This gift is special for several reasons.  Firstly, it came from a cousin, with thanks for my novels and in recognition of the time and effort I put into writing them.  Secondly, the tapestry is beautifully done and must have taken hours and hours to complete – just as my novels do.  Thirdly, it was accompanied by a monetary gift to cover the cost of having the tapestry well framed. Fourthly, my cousin could not have known that I am currently in the process of redecorating our daughter’s old bedroom and fitting it out as my study – a place of my own in which to write and where I can have beautiful things around me such as this tapestry to uplift my spirit.  Fifthly, my cousin could also not have known that I had just finished preparing a talk that included a quote from the writer Madeleine L’Engle on the place of listening in both writing and praying – nor that I already have a framed card near where I now write, featuring another Emerson quotation that says:

To accomplish excellence or anything outstanding, you must listen to that whisper which is heard by you alone.

How could the grace of God not touch my heart through all of this?  Surely the kindness and care and effort behind the gift itself, as well as its appropriateness and even the timing of its arrival, have all the hallmarks of a God who gives lavishly and lovingly?  Yet it’s more than this too.  As I admired the creativity displayed in my beautiful gift, I thought again of how this in itself speaks of God, the Almighty Creator of the Universe, who chose to impart something of this creativity to each one of us, children made in his image (Genesis 1:27).  All of us seem to long to be creative in some shape or form, whether it be via tapestry, painting, writing, gardening, knitting, designing, baking – the list is endless.  And for many of us, the desire, whether conscious or subconscious, to mirror something of our Creator to the world is very strong.  Recently a friend told me of a relative’s passion for photography, of recording as faithfully and as artistically as he can the incredible beauty of our own land in a way that will open our hearts afresh in praise to God.  And after perusing his website and being spellbound, I believe he achieves exactly that (see www.davidstowe.com.au).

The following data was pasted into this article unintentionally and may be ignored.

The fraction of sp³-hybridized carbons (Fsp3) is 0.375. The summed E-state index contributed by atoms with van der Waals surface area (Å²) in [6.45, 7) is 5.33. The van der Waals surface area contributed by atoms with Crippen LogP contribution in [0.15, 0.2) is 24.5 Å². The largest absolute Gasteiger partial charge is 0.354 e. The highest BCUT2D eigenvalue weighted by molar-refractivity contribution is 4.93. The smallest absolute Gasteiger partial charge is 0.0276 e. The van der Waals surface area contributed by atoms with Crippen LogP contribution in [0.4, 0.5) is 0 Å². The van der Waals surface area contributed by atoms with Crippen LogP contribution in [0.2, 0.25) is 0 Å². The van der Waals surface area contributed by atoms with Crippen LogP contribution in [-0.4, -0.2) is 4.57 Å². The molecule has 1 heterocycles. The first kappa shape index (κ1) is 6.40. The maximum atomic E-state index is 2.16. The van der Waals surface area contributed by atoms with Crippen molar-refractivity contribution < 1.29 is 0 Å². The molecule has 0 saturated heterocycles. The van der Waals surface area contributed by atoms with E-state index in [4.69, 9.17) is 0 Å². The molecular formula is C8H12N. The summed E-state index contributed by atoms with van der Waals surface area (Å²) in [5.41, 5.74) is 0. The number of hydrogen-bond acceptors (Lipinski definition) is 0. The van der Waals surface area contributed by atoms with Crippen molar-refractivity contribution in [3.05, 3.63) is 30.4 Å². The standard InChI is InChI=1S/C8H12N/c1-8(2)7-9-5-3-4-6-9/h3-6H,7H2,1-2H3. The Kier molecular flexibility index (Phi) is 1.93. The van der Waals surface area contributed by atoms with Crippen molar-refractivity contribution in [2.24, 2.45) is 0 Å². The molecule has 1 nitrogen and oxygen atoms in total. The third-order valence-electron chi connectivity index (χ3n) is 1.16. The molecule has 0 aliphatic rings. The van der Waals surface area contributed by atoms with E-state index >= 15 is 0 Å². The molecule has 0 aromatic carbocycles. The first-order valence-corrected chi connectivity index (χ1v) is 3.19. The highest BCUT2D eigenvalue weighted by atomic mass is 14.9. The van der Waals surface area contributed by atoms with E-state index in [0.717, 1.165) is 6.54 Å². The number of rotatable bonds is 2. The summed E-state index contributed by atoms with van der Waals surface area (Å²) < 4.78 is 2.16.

So how about you?  Look around!  See and marvel at the work of our Creator, both in nature and through those made in his image!  And listen too, to that whisper of God that may well stir your own creative spirit to fashion something that will bless others in ways you might never imagine!